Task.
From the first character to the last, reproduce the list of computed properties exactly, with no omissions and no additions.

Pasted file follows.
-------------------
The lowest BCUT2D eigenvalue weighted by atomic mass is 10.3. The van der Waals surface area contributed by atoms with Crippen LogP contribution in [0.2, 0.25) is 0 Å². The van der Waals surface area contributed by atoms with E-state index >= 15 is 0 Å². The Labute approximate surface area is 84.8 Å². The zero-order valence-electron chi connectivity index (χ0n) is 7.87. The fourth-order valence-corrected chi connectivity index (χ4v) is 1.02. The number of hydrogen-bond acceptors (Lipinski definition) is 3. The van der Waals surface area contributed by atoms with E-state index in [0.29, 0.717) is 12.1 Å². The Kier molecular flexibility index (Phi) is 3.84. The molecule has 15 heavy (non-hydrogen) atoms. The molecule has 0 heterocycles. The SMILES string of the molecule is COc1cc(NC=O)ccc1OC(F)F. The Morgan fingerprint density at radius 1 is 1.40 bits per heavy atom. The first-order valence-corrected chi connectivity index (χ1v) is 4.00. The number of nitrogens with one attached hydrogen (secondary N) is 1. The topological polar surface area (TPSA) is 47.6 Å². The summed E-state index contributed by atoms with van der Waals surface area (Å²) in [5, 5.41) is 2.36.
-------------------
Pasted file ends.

The lowest BCUT2D eigenvalue weighted by atomic mass is 10.3. The van der Waals surface area contributed by atoms with Crippen LogP contribution in [0.2, 0.25) is 0 Å². The van der Waals surface area contributed by atoms with E-state index >= 15 is 0 Å². The Labute approximate surface area is 84.8 Å². The zero-order valence-electron chi connectivity index (χ0n) is 7.87. The fourth-order valence-corrected chi connectivity index (χ4v) is 1.02. The number of hydrogen-bond acceptors (Lipinski definition) is 3. The van der Waals surface area contributed by atoms with E-state index in [0.29, 0.717) is 12.1 Å². The Kier molecular flexibility index (Phi) is 3.84. The molecule has 15 heavy (non-hydrogen) atoms. The molecule has 0 heterocycles. The SMILES string of the molecule is COc1cc(NC=O)ccc1OC(F)F. The Morgan fingerprint density at radius 1 is 1.40 bits per heavy atom. The first-order valence-corrected chi connectivity index (χ1v) is 4.00. The number of nitrogens with one attached hydrogen (secondary N) is 1. The topological polar surface area (TPSA) is 47.6 Å². The summed E-state index contributed by atoms with van der Waals surface area (Å²) in [5, 5.41) is 2.36.